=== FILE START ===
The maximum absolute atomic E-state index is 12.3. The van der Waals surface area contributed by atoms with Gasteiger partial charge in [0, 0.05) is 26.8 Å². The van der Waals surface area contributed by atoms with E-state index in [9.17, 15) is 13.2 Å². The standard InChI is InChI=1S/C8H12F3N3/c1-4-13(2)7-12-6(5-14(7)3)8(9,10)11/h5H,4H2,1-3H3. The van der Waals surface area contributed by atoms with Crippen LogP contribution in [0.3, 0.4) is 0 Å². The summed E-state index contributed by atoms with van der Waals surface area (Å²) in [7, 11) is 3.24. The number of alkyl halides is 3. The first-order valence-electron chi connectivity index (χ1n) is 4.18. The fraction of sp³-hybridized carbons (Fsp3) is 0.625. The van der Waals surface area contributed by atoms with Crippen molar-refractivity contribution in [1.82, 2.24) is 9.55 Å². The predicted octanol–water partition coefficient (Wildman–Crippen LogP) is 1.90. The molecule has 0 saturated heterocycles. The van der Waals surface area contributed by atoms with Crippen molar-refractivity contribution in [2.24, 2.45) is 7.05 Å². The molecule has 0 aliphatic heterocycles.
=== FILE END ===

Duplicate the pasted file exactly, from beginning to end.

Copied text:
The maximum absolute atomic E-state index is 12.3. The van der Waals surface area contributed by atoms with Gasteiger partial charge in [0, 0.05) is 26.8 Å². The van der Waals surface area contributed by atoms with E-state index in [9.17, 15) is 13.2 Å². The standard InChI is InChI=1S/C8H12F3N3/c1-4-13(2)7-12-6(5-14(7)3)8(9,10)11/h5H,4H2,1-3H3. The van der Waals surface area contributed by atoms with Crippen LogP contribution in [0.3, 0.4) is 0 Å². The summed E-state index contributed by atoms with van der Waals surface area (Å²) in [7, 11) is 3.24. The number of alkyl halides is 3. The first-order valence-electron chi connectivity index (χ1n) is 4.18. The fraction of sp³-hybridized carbons (Fsp3) is 0.625. The van der Waals surface area contributed by atoms with Crippen molar-refractivity contribution in [1.82, 2.24) is 9.55 Å². The predicted octanol–water partition coefficient (Wildman–Crippen LogP) is 1.90. The molecule has 0 saturated heterocycles. The van der Waals surface area contributed by atoms with Crippen molar-refractivity contribution in [2.24, 2.45) is 7.05 Å². The molecule has 0 aliphatic heterocycles.